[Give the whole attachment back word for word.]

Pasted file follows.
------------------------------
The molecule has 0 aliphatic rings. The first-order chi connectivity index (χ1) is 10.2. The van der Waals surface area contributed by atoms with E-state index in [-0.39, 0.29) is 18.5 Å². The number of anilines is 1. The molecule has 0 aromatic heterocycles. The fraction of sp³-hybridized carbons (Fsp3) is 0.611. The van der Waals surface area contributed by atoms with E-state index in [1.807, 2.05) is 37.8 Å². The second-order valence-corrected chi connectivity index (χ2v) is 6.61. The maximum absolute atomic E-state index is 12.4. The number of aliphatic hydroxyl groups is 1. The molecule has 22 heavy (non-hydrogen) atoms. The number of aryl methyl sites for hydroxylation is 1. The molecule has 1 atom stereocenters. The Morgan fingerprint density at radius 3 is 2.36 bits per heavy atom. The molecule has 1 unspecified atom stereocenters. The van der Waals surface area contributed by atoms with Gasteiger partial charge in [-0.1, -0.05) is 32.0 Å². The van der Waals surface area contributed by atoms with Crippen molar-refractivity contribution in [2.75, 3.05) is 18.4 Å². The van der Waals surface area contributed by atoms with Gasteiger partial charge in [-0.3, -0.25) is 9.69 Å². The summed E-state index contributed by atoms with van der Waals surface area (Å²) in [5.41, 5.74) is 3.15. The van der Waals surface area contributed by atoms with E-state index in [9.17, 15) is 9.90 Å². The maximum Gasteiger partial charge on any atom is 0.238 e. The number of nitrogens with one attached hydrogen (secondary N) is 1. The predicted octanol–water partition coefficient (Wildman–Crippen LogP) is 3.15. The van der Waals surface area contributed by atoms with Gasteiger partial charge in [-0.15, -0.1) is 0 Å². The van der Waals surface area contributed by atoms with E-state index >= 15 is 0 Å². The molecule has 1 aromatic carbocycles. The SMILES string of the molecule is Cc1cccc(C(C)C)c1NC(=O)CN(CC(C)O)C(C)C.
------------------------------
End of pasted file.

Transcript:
The molecule has 0 aliphatic rings. The first-order chi connectivity index (χ1) is 10.2. The van der Waals surface area contributed by atoms with E-state index in [-0.39, 0.29) is 18.5 Å². The number of anilines is 1. The molecule has 0 aromatic heterocycles. The fraction of sp³-hybridized carbons (Fsp3) is 0.611. The van der Waals surface area contributed by atoms with E-state index in [1.807, 2.05) is 37.8 Å². The second-order valence-corrected chi connectivity index (χ2v) is 6.61. The maximum absolute atomic E-state index is 12.4. The number of aliphatic hydroxyl groups is 1. The molecule has 22 heavy (non-hydrogen) atoms. The number of aryl methyl sites for hydroxylation is 1. The molecule has 1 atom stereocenters. The Morgan fingerprint density at radius 3 is 2.36 bits per heavy atom. The molecule has 1 unspecified atom stereocenters. The van der Waals surface area contributed by atoms with Gasteiger partial charge in [-0.1, -0.05) is 32.0 Å². The van der Waals surface area contributed by atoms with Crippen molar-refractivity contribution in [2.75, 3.05) is 18.4 Å². The van der Waals surface area contributed by atoms with Gasteiger partial charge in [-0.3, -0.25) is 9.69 Å². The summed E-state index contributed by atoms with van der Waals surface area (Å²) in [5.41, 5.74) is 3.15. The van der Waals surface area contributed by atoms with E-state index in [9.17, 15) is 9.90 Å². The maximum Gasteiger partial charge on any atom is 0.238 e. The number of nitrogens with one attached hydrogen (secondary N) is 1. The predicted octanol–water partition coefficient (Wildman–Crippen LogP) is 3.15. The van der Waals surface area contributed by atoms with Gasteiger partial charge in [-0.15, -0.1) is 0 Å². The van der Waals surface area contributed by atoms with E-state index >= 15 is 0 Å². The molecule has 1 aromatic carbocycles. The SMILES string of the molecule is Cc1cccc(C(C)C)c1NC(=O)CN(CC(C)O)C(C)C.